Chapter 7, Part 1 – 1977

The college enjoyed good news from 1976 through 1978:

  • The college submitted a development site plan and impact study, including a traffic mitigation plan, to the Multnomah County planning commission. The commission was satisfied with the college’s submission and signed a permanent land use permit providing for 550 students on the campus.
  • In March 1976, the college received official recognition from the Washington Board of Chiropractic Examiners. Finally, this would allow WSCC graduates to sit for licensure in that jurisdiction… or so the college thought. Washington State approves WSCC grads for licensure.
  • WSCC received a number of financial awards and grants. Four separate grants totaling $26,000 came from the Foundation for Chiropractic Education and Research (FCER). Federal Financial Aid Awards to students increased to $1,800 per student per year. Anabolic, a vitamin and supplement company, awarded two $2,500 grants. The Rockwell Foundation awarded $2,500 to upgrade the WSCC library.
  • In late June 1976, Robert (Bob) Boal, Ph.D., joined the basic science faculty. Dr. Boal, a graduate from Willamette University in Salem, had gone on to obtain a doctoral degree in biochemistry from Boston University. He would go on to become the stabilizing element around which the college built its basic science program. Like so many of his colleagues that would join him in the basic science department, Dr. Boal was a teacher, dedicated to the art of pedagogy. Dr. Boal was recognized by students for his mastery of the subject matter and his quick-witted lecture style.
  • Timmins,-Fay,-SchmidtDr. Richard Timmins, former Executive Secretary of the CCE, was appointed president of WSCC on July 1, 1976. Former Interim President Warren was made president emeritus shortly after.
  • The new campus was re-appraised for $1.5 million.
  • 47 freshmen enrolled in spring term 1976. The college projected 150 freshmen for the summer term and 120 freshmen for the fall term. Total enrollment for 1976 reached 315. Although it was too early to project precise numbers, the college was taking the necessary steps to accommodate a campus community of 431 students for fall 1977.
  • The class action lawsuit against Continental Securities Corporation was settled in favor of the college and its supporters; all of the money was returned. Some of the recipients chose to contribute their portion of the settlement ($12,800) directly to the college.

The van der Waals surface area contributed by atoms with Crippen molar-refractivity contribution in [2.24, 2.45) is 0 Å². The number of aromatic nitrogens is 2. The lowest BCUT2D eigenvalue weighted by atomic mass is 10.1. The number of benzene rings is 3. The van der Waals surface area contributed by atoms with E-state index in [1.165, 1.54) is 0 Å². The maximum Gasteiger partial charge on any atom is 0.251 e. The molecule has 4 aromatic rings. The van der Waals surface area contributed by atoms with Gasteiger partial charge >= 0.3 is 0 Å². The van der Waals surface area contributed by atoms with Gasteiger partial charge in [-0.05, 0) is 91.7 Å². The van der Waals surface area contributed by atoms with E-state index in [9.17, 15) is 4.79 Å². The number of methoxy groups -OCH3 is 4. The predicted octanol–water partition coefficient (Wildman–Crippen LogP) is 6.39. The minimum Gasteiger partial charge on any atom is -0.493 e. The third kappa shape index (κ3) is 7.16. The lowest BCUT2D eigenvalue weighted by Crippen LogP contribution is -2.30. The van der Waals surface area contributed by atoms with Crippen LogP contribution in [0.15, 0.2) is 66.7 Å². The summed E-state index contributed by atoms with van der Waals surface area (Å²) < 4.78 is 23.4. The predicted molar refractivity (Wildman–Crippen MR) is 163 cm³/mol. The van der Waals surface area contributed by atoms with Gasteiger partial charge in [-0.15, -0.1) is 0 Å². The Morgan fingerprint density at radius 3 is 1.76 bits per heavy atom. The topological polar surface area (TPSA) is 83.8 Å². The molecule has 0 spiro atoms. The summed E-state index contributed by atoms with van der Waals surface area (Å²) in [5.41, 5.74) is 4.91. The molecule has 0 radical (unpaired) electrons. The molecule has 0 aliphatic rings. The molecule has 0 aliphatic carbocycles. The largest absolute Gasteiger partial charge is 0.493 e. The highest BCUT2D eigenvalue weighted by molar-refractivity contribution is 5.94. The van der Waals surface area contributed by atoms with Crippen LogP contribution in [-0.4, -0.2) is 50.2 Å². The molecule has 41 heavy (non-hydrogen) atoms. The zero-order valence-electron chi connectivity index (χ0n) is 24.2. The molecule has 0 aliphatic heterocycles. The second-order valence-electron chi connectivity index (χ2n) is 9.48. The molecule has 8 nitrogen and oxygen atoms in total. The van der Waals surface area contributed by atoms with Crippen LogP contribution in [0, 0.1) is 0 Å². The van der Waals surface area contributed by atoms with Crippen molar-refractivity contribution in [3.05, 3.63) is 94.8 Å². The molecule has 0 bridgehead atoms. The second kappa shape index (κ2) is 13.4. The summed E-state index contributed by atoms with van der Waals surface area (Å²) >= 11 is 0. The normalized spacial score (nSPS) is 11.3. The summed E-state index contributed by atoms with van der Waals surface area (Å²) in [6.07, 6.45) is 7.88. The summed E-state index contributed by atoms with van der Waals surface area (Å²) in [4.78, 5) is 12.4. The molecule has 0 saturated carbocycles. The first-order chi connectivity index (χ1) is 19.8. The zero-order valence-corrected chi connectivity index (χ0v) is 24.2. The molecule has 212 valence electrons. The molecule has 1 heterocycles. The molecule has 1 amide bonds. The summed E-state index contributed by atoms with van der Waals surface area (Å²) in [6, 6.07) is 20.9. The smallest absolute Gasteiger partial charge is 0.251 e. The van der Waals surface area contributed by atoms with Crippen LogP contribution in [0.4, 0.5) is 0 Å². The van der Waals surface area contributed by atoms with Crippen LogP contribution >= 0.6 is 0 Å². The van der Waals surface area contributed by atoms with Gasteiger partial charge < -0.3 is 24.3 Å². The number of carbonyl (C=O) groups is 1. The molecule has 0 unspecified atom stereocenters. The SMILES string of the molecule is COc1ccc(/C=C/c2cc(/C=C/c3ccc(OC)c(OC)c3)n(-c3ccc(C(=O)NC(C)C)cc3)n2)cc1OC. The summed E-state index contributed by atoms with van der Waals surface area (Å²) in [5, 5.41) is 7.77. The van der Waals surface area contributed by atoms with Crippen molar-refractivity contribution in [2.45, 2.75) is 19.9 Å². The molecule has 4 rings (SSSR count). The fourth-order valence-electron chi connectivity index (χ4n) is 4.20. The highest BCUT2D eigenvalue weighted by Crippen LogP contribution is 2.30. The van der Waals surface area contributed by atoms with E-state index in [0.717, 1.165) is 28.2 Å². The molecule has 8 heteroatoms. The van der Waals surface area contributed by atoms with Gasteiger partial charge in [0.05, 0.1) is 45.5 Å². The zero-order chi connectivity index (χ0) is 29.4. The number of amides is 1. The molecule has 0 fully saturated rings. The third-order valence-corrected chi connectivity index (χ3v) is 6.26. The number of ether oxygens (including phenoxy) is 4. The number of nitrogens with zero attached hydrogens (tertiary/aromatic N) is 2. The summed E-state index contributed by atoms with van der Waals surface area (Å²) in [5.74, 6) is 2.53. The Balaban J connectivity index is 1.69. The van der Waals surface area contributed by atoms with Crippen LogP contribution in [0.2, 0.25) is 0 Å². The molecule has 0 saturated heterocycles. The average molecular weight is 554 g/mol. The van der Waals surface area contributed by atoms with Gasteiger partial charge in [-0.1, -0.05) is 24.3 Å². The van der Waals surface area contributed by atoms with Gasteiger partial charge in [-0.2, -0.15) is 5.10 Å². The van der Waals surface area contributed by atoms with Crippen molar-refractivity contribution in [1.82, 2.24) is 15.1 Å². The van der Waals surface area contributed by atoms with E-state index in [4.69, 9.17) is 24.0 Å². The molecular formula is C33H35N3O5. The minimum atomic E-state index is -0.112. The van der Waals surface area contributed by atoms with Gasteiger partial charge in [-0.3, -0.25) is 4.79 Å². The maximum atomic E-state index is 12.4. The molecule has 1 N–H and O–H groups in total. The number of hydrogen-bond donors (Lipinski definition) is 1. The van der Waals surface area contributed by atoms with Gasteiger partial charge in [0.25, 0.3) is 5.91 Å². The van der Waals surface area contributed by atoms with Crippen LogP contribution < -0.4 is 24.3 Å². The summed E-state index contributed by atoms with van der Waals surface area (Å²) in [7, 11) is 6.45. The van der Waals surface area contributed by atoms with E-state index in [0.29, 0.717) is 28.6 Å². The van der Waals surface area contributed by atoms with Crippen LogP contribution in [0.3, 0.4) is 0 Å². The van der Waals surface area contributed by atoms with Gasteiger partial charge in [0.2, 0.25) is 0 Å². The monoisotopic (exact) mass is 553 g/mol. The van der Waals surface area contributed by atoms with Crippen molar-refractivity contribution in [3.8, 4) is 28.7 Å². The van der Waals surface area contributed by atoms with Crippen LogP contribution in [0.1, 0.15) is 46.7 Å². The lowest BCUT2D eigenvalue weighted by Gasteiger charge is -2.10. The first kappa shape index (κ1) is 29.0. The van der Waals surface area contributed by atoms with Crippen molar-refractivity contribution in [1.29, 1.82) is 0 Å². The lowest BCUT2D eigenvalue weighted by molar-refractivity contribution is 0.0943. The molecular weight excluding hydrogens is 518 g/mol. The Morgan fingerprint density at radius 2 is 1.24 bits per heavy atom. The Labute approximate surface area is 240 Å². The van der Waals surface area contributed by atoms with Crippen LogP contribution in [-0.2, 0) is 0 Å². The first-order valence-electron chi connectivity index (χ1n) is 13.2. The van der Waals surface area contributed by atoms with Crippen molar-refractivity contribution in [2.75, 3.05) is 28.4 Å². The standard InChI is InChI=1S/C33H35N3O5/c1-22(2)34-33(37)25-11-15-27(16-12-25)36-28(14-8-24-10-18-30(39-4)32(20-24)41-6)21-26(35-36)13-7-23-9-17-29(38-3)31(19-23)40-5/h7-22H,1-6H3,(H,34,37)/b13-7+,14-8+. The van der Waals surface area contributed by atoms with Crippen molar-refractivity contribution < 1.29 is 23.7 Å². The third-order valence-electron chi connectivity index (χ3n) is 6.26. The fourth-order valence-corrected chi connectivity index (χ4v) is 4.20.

• During 1976-1978, the college attracted a number of able administrators and faculty. Robert Tolar, DC, was hired to oversee administrative operations and Herbert Vear, DC, was hired as the academic dean. Mr. Jack Van Horn was brought on to administer college business affairs. Dr. Michael Carnes joined the basic science faculty in February 1977 to teach anatomy. He went to enroll in the chiropractic program and receive his DC degree, while still maintaining his teaching duties. Dr. Carnes moved to the clinical science division where he taught two of the four courses in neuromusculoskeletal diagnosis and treatment. Each contributed substantially to the progress and stability of the college.
  • In late 1977, the college started a radiology residency program.
  • At its December 1977 meeting, the Board of Trustees entertained a request from Dr. Tolar to consider a mission statement focused on teaching, education and public service. Some members of the board wanted to focus on defining chiropractic philosophy to include innate intelligence and universal intelligence. WSCC struggle to establish identity continues.
  • In February 1978, Western States Chiropractic College became the first professional school admitted to the Association of American Colleges.
  • In early 1978, the board renamed the college’s library: the W. A. Budden Library. At the dedication ceremony, they recognized Dr. Mel Higgens by conferring to him an honorary doctor of sciences degree.
  • In August 1978, to appease a CCE concern, incorporation documents were filed with the Corporation Division of the State of Oregon to change the name of governing body, Western States College Foundation, to “Western States Chiropractic College.”